Sleeping with the malady

Snoring may be dismissed as an irritant for the non-snorer sleeping nearby... but, watch out! For it just might be the symptom of a deadly disease holding your heart to ransom

Published: Friday 15 March 1996

-- (Credit: Vishwajyoti)IF YOU are a heavy snorer, with bouts 0( stopped breathing during sleep, you could be putting your heart to increased risk of diseases. Researchers concluded recently that the seemingly harmless phenomenon of interruptions during sleep called apnea, plays an insidious role in causing heart diseases, in~luding congestive heart failure, high blood pressure and chest pain.

Literally meaning 'want of breath'; apnea results in brief disruptions of breathing during sleep; This in turn puts the heart under strain. The heart experi- ences repeated jolts throughout the night due to a 'fight andtlight' response initiated by the brain as breathing stops.

Researchers have identified two types of sleep apnea. The first, called central apnea, is both the cause and effect of heart diseases. What starts as a heart attack or any other type of heart ailment triggers off apnea, which in turn further aggravates the heart's malfunc- tioning.

A heart attack victim over-breathes during daytime to compensate for the low oxygen levels in the blood because the receptors in the necksend 'breathe more' messages to the brain. But as sleep sets in, the same receptors, delay send- ing the message and the patient stops breathing.

After a few seconds, the patient resumes breathing, but the gap is enough to worsen the heart's condition. The alarm signals, which set off as the person stops breathing, s~imulatesthe brain to over-react. A shot of adrenaline sends the heart racing. In themeahtime, the low oxygen level causes the blood pressure to shoot up.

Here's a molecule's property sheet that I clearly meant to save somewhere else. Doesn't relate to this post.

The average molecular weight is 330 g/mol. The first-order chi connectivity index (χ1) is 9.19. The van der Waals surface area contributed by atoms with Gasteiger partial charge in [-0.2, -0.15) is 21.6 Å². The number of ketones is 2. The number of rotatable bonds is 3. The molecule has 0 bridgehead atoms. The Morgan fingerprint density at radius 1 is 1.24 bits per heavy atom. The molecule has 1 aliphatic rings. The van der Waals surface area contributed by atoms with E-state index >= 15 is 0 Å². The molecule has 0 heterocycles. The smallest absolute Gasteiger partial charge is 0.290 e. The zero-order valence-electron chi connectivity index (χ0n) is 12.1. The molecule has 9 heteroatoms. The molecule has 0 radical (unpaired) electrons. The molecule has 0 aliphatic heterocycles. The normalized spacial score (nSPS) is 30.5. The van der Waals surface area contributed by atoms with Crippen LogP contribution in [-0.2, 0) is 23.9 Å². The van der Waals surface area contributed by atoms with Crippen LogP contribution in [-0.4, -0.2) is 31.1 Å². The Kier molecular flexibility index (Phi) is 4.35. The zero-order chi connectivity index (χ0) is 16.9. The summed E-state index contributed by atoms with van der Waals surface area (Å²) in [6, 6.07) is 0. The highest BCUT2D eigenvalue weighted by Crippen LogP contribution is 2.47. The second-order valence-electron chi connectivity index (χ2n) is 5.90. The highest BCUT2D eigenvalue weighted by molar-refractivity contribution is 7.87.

People who are overweight and snore at night, face an increased risk of heart disease owing to a second type of apnea called obstructive apnea. At night, the wind pipe narrowed by fat gets further blocked because the tongue slides back and blocks the pas~age. The person struggles to breathe, the lungs constrict and pressure builds upon the heart. The adrenaline level rises, and the cumulative effect is severe damage to the heart, A handful of studies, all conducted 'YithiRthe last five years, have brought this to the fore. According to James Kiley of the National Center for Sleep Disorder Research, Bethesda,usA, the problem is that most people experiencing sleep apnea are unaware of it.

If diagnosed, the malady can be treated by a non-drug therapy using a machine that delivers air to the lungs at night. Called CP.AP {continuous pne~- matic airway pressure), this special breathing device uses a face mask to deliver 'gentle air pressure' to the lungs. "It reduces the heart's workload, allowing it to rest and recover function," says Douglas Bradley of the Sleep Research Laboratory of the University of Toronto, Canada.

In one of the studies, Bradley put eight obese men with obstructive sleep apnea and heart failure caused by unknown factors, on CPAP. Amazingly, after a month, the patients showed striking improvement, far greater than any drug could bring about till then. But after the device was withdrawn, to their surprise they found that their former condition returned within a week, "leading us to believe that sleep apnea itself had a good deal to do with the heart disease", recounts Bradley.

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